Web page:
Brown adipose tissue is a metabolically beneficial organ capable of dissipating chemical energy into heat, thereby increasing energy expenditure. Here, we identify Dot1l, the only known H3K79 methyltransferase, as an interacting partner of Zc3h10 that transcriptionally activates the Ucp1 promoter and other BAT genes. Through a direct interaction, Dot1l is recruited by Zc3h10 to the promoter regions of thermogenic genes to function as a coactivator by methylating H3K79. We also show that Dot1l is induced during brown fat cell differentiation and by cold exposure and that Dot1l and its H3K79 methyltransferase activity is required for thermogenic gene program. Furthermore, we demonstrate that Dot1l ablation in mice using Ucp1-Cre prevents activation of Ucp1 and other target genes to reduce thermogenic capacity and energy expenditure, promoting adiposity. Hence, Dot1l plays a critical role in the thermogenic program and may present as a future target for obesity therapeutics.
We have deposited ATAC-seq and RNA-seq files in the NCBI database (GSE159645)
Genome-wide maps of chromatin state(ATAC-seq) and gene expression(RNA-seq) of cold exposed Dot1l-ablated mouse brown adipose tissueNCBI Gene Expression Omnibus, GSE159645.
- Hei Sook Sul
The funders had no role in study design, data collection and interpretation, or the decision to submit the work for publication.
- Peter Tontonoz, University of California, Los Angeles, United States
© 2020, Yi et al.
This article is distributed under the terms of the Creative Commons Attribution License permitting unrestricted use and redistribution provided that the original author and source are credited.
mTORC1 senses nutrients and growth factors and phosphorylates downstream targets, including the transcription factor TFEB, to coordinate metabolic supply and demand. These functions position mTORC1 as a central controller of cellular homeostasis, but the behavior of this system in individual cells has not been well characterized. Here, we provide measurements necessary to refine quantitative models for mTORC1 as a metabolic controller. We developed a series of fluorescent protein-TFEB fusions and a multiplexed immunofluorescence approach to investigate how combinations of stimuli jointly regulate mTORC1 signaling at the single-cell level. Live imaging of individual MCF10A cells confirmed that mTORC1-TFEB signaling responds continuously to individual, sequential, or simultaneous treatment with amino acids and the growth factor insulin. Under physiologically relevant concentrations of amino acids, we observe correlated fluctuations in TFEB, AMPK, and AKT signaling that indicate continuous activity adjustments to nutrient availability. Using partial least squares regression modeling, we show that these continuous gradations are connected to protein synthesis rate via a distributed network of mTORC1 effectors, providing quantitative support for the qualitative model of mTORC1 as a homeostatic controller and clarifying its functional behavior within individual cells.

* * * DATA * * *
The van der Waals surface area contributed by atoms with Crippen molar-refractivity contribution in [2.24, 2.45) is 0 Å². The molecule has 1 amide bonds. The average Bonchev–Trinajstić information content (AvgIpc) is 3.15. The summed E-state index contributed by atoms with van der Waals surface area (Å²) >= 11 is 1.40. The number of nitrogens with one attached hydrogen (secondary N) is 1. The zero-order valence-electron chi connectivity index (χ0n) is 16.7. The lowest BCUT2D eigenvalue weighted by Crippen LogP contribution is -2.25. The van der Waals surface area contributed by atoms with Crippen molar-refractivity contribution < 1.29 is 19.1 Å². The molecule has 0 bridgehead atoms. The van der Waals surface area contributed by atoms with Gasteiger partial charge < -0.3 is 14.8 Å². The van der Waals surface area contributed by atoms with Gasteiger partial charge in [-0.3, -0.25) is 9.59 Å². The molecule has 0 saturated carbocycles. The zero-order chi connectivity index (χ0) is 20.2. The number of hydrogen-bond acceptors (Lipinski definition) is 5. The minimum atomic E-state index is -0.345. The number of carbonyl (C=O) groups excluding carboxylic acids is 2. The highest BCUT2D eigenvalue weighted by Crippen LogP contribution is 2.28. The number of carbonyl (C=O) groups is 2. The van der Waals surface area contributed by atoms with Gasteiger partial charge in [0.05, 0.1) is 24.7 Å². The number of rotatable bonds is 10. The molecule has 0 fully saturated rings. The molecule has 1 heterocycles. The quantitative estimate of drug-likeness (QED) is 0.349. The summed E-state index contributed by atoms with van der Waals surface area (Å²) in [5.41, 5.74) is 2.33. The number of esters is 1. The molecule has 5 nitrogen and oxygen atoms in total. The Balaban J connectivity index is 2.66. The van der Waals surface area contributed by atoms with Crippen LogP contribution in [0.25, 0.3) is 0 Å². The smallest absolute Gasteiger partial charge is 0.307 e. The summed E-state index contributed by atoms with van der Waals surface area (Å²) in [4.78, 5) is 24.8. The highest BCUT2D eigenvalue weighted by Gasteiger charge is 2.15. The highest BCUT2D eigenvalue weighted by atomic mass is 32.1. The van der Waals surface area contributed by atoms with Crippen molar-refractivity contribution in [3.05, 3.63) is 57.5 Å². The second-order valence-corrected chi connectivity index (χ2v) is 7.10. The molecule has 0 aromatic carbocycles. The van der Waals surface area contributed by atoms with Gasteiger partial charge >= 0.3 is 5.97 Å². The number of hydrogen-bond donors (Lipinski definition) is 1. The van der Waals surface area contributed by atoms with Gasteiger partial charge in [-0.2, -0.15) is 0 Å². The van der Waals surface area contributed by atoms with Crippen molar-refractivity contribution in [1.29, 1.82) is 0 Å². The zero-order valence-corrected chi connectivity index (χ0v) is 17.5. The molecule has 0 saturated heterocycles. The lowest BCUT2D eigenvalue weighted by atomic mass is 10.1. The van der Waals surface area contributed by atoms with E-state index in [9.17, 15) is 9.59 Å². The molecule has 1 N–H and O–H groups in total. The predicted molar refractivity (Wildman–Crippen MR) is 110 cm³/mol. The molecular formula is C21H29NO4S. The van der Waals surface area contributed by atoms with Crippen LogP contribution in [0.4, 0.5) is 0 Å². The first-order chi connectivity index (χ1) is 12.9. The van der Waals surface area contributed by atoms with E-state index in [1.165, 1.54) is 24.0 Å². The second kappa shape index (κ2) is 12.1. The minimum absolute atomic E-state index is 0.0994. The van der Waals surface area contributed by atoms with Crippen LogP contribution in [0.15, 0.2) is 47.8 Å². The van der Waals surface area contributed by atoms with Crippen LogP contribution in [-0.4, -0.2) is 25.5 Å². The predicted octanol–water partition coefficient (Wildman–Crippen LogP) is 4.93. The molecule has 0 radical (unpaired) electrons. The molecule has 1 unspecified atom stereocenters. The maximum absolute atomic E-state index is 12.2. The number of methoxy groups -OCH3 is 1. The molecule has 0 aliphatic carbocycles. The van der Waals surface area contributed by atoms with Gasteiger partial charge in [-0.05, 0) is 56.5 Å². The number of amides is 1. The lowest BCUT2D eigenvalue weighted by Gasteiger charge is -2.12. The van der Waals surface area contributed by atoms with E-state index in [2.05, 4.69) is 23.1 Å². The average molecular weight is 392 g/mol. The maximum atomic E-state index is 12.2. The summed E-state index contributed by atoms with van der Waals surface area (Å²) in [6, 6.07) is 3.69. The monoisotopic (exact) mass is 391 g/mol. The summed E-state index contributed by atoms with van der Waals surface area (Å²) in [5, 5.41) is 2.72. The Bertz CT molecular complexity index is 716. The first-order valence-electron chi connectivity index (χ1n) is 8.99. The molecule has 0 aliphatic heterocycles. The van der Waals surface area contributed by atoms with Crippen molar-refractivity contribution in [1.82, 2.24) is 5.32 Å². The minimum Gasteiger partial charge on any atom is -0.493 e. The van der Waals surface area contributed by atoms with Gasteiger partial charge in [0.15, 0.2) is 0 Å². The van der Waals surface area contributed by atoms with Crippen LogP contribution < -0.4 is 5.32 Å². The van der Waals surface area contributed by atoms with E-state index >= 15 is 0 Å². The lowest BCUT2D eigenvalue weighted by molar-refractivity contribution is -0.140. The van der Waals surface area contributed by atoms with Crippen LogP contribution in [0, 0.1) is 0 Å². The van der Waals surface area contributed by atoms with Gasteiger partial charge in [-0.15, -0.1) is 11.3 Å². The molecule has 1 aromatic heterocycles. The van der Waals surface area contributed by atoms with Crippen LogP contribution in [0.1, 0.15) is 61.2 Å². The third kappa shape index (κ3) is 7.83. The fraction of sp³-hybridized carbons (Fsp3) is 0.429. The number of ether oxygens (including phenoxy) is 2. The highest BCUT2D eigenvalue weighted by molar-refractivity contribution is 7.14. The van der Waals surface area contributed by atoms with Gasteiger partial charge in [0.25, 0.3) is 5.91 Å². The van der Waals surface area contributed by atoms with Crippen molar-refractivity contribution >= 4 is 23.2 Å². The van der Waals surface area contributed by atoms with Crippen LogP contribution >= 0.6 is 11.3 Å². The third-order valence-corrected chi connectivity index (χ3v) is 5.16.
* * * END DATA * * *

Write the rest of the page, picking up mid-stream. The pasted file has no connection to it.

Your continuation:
Insufficient insulin secretion to meet metabolic demand results in diabetes. The intracellular flux of Ca2+ into β-cells triggers insulin release. Since genetics strongly influences variation in islet secretory responses, we surveyed islet Ca2+ dynamics in eight genetically diverse mouse strains. We found high strain variation in response to four conditions: (1) 8 mM glucose; (2) 8 mM glucose plus amino acids; (3) 8 mM glucose, amino acids, plus 10 nM glucose-dependent insulinotropic polypeptide (GIP); and (4) 2 mM glucose. These stimuli interrogate β-cell function, α- to β-cell signaling, and incretin responses. We then correlated components of the Ca2+ waveforms to islet protein abundances in the same strains used for the Ca2+ measurements. To focus on proteins relevant to human islet function, we identified human orthologues of correlated mouse proteins that are proximal to glycemic-associated single-nucleotide polymorphisms in human genome-wide association studies. Several orthologues have previously been shown to regulate insulin secretion (e.g. ABCC8, PCSK1, and GCK), supporting our mouse-to-human integration as a discovery platform. By integrating these data, we nominate novel regulators of islet Ca2+ oscillations and insulin secretion with potential relevance for human islet function. We also provide a resource for identifying appropriate mouse strains in which to study these regulators.